In early England, public executions remained a sorrowful and solemn occasion, occasionally attended by large gatherings, who also heeded to Gospel message and politicians and local preachers remarks. Trends in the majority of the world have extensively been to adopt less painful or more humanitarian executions. France settled the guillotine for this purpose in the late years of 18th century while Britain proscribed drawing and quartering in early 19th century. Hanging executions by target by kicking of a stool or turning off a ladder, which imposes the death by suffocation, got substituted by long drop “hanging” in which the subject got dropped a longer distance aiming to dislocate the neck, disunite the spinal cord. Shah, a Persian, introduced throat – cutting and gun blowing as painless and quick alternatives to more tormenting methods of executions employed at that time. In U.S., the gas chamber and the electric chair got introduced as more humane substitutes to hanging, but it remains almost entirely outdated by lethal injection, that in turn remains criticized as being too painful. However, some nations still employ slow hanging approaches, sword beheading and even stoning, even though the latter stays rarely used. (Ida Walker, 2008)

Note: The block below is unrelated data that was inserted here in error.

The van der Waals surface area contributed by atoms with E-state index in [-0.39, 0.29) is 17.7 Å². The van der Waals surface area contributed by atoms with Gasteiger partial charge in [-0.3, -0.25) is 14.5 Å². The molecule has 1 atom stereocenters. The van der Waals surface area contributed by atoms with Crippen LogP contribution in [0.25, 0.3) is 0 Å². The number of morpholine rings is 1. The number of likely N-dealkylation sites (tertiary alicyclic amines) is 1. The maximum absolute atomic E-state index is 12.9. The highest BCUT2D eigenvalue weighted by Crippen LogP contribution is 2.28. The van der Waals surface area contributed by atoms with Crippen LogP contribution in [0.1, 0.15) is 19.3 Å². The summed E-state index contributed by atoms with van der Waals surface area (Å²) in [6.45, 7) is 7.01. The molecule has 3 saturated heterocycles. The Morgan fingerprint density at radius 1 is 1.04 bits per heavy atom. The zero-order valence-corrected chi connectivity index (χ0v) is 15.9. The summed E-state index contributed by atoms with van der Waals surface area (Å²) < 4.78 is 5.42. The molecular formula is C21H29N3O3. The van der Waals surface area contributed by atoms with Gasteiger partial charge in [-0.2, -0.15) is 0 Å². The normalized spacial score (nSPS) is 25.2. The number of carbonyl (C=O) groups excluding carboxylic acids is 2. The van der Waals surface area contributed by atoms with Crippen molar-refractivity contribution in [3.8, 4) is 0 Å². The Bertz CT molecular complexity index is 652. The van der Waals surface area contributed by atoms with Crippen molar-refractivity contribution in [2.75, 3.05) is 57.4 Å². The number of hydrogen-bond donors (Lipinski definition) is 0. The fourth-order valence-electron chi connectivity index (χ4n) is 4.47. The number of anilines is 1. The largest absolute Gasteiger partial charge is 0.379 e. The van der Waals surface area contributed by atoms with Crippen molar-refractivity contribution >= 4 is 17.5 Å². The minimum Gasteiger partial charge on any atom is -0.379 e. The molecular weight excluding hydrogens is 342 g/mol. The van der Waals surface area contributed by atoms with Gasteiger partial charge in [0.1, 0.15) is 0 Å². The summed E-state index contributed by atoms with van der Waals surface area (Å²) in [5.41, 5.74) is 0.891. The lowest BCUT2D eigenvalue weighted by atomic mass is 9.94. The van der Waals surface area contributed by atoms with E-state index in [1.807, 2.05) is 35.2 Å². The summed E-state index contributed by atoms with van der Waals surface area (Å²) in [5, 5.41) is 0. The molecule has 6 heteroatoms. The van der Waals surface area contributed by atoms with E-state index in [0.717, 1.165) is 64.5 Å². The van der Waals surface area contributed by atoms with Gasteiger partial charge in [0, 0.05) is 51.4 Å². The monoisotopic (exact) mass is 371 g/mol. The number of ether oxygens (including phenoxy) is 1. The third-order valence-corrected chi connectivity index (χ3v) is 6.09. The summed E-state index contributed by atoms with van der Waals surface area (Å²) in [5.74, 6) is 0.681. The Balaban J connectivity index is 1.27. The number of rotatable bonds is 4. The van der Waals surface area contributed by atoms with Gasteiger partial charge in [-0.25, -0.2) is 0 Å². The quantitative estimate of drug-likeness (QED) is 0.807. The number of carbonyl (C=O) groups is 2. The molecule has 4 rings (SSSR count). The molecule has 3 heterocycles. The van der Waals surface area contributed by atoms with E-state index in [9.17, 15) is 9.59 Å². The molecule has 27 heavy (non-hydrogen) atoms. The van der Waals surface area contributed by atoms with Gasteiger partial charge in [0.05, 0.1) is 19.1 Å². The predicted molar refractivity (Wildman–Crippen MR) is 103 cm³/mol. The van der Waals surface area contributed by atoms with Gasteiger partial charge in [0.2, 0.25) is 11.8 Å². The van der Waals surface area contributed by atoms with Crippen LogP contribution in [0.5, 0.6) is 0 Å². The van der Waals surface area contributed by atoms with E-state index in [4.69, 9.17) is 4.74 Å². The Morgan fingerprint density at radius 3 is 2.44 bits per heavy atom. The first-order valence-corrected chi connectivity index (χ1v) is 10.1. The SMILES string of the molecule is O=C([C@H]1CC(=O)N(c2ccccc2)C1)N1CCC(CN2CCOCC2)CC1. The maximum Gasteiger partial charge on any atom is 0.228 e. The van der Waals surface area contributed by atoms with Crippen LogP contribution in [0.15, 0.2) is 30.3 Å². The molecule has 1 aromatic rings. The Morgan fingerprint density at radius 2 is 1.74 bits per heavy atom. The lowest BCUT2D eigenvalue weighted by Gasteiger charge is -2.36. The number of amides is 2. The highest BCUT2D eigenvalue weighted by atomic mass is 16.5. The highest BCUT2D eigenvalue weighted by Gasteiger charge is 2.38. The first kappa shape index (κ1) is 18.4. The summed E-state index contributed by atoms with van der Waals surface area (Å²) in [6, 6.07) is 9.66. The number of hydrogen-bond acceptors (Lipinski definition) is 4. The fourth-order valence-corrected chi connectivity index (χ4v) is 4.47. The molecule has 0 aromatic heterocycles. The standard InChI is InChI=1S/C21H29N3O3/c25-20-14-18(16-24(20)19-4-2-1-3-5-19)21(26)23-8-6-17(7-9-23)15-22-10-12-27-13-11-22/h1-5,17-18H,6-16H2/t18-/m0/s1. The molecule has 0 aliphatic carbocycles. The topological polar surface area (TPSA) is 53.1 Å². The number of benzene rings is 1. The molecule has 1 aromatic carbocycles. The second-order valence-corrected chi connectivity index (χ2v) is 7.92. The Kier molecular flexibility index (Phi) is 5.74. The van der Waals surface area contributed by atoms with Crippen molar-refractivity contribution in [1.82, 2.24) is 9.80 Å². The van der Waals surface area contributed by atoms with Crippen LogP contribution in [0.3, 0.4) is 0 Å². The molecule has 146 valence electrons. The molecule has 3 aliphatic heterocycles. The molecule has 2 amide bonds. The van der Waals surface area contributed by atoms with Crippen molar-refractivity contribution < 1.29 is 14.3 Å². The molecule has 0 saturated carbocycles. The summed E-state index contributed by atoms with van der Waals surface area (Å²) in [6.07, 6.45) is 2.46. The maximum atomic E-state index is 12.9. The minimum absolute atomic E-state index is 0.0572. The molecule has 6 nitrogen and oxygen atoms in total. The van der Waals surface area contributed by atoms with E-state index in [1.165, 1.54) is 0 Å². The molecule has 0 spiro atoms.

- Walker, I., & Bix, B. (2008). The Death Penalty. New York: ABDO.
- Megivern, J. J. (1997). The Death Penalty: As Historical and Theological Survey. Washington: Paulist Press.
- Munnings, S. (2009). The death penalty in the USA and in other countries: Problems and developments on the basis of selected examples. New York: GRIN Verlag.
- Reiman, J. H. (1998). The Death Penalty: For and Against. London: Rowman & Littlefield.
- Schabas, W. (2002). Death Penalty in International Law. Cambridge: Cambridge University Press.